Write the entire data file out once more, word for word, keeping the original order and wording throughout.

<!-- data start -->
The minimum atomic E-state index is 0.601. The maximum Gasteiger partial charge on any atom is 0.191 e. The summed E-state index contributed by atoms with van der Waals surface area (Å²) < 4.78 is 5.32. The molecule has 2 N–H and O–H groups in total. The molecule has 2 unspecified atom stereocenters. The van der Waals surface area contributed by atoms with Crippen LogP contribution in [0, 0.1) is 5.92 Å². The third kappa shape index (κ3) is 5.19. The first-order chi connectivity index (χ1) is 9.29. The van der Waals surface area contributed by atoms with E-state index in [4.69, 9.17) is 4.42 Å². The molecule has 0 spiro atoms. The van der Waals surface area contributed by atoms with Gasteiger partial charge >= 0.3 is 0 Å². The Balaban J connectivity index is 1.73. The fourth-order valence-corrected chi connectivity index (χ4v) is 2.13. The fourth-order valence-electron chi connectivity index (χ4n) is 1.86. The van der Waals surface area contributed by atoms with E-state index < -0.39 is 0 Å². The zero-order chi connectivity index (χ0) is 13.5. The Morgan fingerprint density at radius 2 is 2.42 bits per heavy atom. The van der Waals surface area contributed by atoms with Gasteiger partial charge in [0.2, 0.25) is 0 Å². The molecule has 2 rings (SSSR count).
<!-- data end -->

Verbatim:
The minimum atomic E-state index is 0.601. The maximum Gasteiger partial charge on any atom is 0.191 e. The summed E-state index contributed by atoms with van der Waals surface area (Å²) < 4.78 is 5.32. The molecule has 2 N–H and O–H groups in total. The molecule has 2 unspecified atom stereocenters. The van der Waals surface area contributed by atoms with Crippen LogP contribution in [0, 0.1) is 5.92 Å². The third kappa shape index (κ3) is 5.19. The first-order chi connectivity index (χ1) is 9.29. The van der Waals surface area contributed by atoms with E-state index in [4.69, 9.17) is 4.42 Å². The molecule has 0 spiro atoms. The van der Waals surface area contributed by atoms with Gasteiger partial charge >= 0.3 is 0 Å². The Balaban J connectivity index is 1.73. The fourth-order valence-corrected chi connectivity index (χ4v) is 2.13. The fourth-order valence-electron chi connectivity index (χ4n) is 1.86. The van der Waals surface area contributed by atoms with E-state index < -0.39 is 0 Å². The zero-order chi connectivity index (χ0) is 13.5. The Morgan fingerprint density at radius 2 is 2.42 bits per heavy atom. The van der Waals surface area contributed by atoms with Gasteiger partial charge in [0.2, 0.25) is 0 Å². The molecule has 2 rings (SSSR count).